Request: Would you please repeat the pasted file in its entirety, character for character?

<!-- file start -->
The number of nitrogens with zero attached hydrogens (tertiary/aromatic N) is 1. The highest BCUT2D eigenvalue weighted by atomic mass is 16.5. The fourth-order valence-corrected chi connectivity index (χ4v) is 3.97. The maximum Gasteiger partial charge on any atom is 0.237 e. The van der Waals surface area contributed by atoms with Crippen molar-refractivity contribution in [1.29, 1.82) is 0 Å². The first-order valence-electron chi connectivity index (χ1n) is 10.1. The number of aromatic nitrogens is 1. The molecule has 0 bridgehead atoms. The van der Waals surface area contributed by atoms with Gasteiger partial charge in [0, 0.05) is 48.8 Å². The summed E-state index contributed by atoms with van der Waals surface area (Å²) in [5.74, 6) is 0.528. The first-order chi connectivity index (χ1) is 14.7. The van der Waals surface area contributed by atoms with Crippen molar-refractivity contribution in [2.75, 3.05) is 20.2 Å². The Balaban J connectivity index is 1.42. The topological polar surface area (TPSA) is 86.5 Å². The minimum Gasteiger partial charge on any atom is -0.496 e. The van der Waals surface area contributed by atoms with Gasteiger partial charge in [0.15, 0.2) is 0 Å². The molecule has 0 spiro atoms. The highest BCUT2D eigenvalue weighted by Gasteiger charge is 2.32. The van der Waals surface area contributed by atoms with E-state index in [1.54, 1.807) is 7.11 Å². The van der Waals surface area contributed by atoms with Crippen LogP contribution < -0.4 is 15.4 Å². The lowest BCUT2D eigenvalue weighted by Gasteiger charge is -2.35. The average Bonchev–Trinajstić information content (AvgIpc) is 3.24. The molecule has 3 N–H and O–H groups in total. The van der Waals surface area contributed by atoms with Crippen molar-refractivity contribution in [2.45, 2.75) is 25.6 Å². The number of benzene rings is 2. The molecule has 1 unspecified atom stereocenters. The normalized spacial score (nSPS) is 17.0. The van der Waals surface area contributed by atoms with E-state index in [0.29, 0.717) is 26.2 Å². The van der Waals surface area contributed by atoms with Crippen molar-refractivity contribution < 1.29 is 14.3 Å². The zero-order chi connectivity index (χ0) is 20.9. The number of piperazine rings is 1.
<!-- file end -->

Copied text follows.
The number of nitrogens with zero attached hydrogens (tertiary/aromatic N) is 1. The highest BCUT2D eigenvalue weighted by atomic mass is 16.5. The fourth-order valence-corrected chi connectivity index (χ4v) is 3.97. The maximum Gasteiger partial charge on any atom is 0.237 e. The van der Waals surface area contributed by atoms with Crippen molar-refractivity contribution in [1.29, 1.82) is 0 Å². The first-order valence-electron chi connectivity index (χ1n) is 10.1. The number of aromatic nitrogens is 1. The molecule has 0 bridgehead atoms. The van der Waals surface area contributed by atoms with Gasteiger partial charge in [0, 0.05) is 48.8 Å². The summed E-state index contributed by atoms with van der Waals surface area (Å²) in [5.74, 6) is 0.528. The first-order chi connectivity index (χ1) is 14.7. The van der Waals surface area contributed by atoms with Crippen molar-refractivity contribution in [2.75, 3.05) is 20.2 Å². The Balaban J connectivity index is 1.42. The topological polar surface area (TPSA) is 86.5 Å². The minimum Gasteiger partial charge on any atom is -0.496 e. The van der Waals surface area contributed by atoms with Gasteiger partial charge in [0.15, 0.2) is 0 Å². The molecule has 0 spiro atoms. The highest BCUT2D eigenvalue weighted by Gasteiger charge is 2.32. The van der Waals surface area contributed by atoms with E-state index in [1.54, 1.807) is 7.11 Å². The van der Waals surface area contributed by atoms with Crippen LogP contribution < -0.4 is 15.4 Å². The lowest BCUT2D eigenvalue weighted by Gasteiger charge is -2.35. The average Bonchev–Trinajstić information content (AvgIpc) is 3.24. The molecule has 3 N–H and O–H groups in total. The van der Waals surface area contributed by atoms with Crippen molar-refractivity contribution in [2.45, 2.75) is 25.6 Å². The number of benzene rings is 2. The molecule has 1 unspecified atom stereocenters. The normalized spacial score (nSPS) is 17.0. The van der Waals surface area contributed by atoms with E-state index in [0.29, 0.717) is 26.2 Å². The van der Waals surface area contributed by atoms with Crippen molar-refractivity contribution < 1.29 is 14.3 Å². The zero-order chi connectivity index (χ0) is 20.9. The number of piperazine rings is 1.